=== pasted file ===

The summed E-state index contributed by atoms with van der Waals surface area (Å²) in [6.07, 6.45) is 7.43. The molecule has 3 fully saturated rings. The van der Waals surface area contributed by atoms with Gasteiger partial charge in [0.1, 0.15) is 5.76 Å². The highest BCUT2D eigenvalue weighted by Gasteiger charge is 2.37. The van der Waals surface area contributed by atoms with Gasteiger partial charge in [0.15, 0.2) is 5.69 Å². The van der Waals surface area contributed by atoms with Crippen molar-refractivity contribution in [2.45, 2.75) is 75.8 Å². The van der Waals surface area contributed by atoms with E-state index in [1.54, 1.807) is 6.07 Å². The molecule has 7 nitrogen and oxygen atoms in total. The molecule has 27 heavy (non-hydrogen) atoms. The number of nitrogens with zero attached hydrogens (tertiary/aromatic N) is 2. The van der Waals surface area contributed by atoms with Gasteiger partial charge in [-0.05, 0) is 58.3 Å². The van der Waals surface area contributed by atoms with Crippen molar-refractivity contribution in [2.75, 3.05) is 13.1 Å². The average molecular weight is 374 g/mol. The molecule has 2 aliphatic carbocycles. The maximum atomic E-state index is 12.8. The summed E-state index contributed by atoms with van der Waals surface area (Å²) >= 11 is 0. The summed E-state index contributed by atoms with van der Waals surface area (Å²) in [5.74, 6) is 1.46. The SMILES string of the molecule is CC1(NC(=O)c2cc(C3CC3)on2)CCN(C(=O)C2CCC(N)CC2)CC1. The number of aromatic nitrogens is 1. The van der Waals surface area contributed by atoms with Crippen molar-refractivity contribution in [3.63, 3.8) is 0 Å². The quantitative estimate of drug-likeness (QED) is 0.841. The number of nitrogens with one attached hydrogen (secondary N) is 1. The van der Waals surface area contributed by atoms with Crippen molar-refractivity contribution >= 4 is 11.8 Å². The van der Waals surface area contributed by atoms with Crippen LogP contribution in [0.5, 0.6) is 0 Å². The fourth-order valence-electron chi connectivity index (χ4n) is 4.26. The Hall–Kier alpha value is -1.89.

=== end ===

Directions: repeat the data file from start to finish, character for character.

The summed E-state index contributed by atoms with van der Waals surface area (Å²) in [6.07, 6.45) is 7.43. The molecule has 3 fully saturated rings. The van der Waals surface area contributed by atoms with Gasteiger partial charge in [0.1, 0.15) is 5.76 Å². The highest BCUT2D eigenvalue weighted by Gasteiger charge is 2.37. The van der Waals surface area contributed by atoms with Gasteiger partial charge in [0.15, 0.2) is 5.69 Å². The van der Waals surface area contributed by atoms with Crippen molar-refractivity contribution in [2.45, 2.75) is 75.8 Å². The van der Waals surface area contributed by atoms with E-state index in [1.54, 1.807) is 6.07 Å². The molecule has 7 nitrogen and oxygen atoms in total. The molecule has 27 heavy (non-hydrogen) atoms. The number of nitrogens with zero attached hydrogens (tertiary/aromatic N) is 2. The van der Waals surface area contributed by atoms with Gasteiger partial charge in [-0.05, 0) is 58.3 Å². The van der Waals surface area contributed by atoms with Crippen molar-refractivity contribution in [2.75, 3.05) is 13.1 Å². The average molecular weight is 374 g/mol. The molecule has 2 aliphatic carbocycles. The maximum atomic E-state index is 12.8. The summed E-state index contributed by atoms with van der Waals surface area (Å²) >= 11 is 0. The summed E-state index contributed by atoms with van der Waals surface area (Å²) in [5.74, 6) is 1.46. The SMILES string of the molecule is CC1(NC(=O)c2cc(C3CC3)on2)CCN(C(=O)C2CCC(N)CC2)CC1. The number of aromatic nitrogens is 1. The van der Waals surface area contributed by atoms with Crippen molar-refractivity contribution in [3.63, 3.8) is 0 Å². The quantitative estimate of drug-likeness (QED) is 0.841. The number of nitrogens with one attached hydrogen (secondary N) is 1. The van der Waals surface area contributed by atoms with Crippen molar-refractivity contribution >= 4 is 11.8 Å². The van der Waals surface area contributed by atoms with Crippen LogP contribution in [0.5, 0.6) is 0 Å². The fourth-order valence-electron chi connectivity index (χ4n) is 4.26. The Hall–Kier alpha value is -1.89.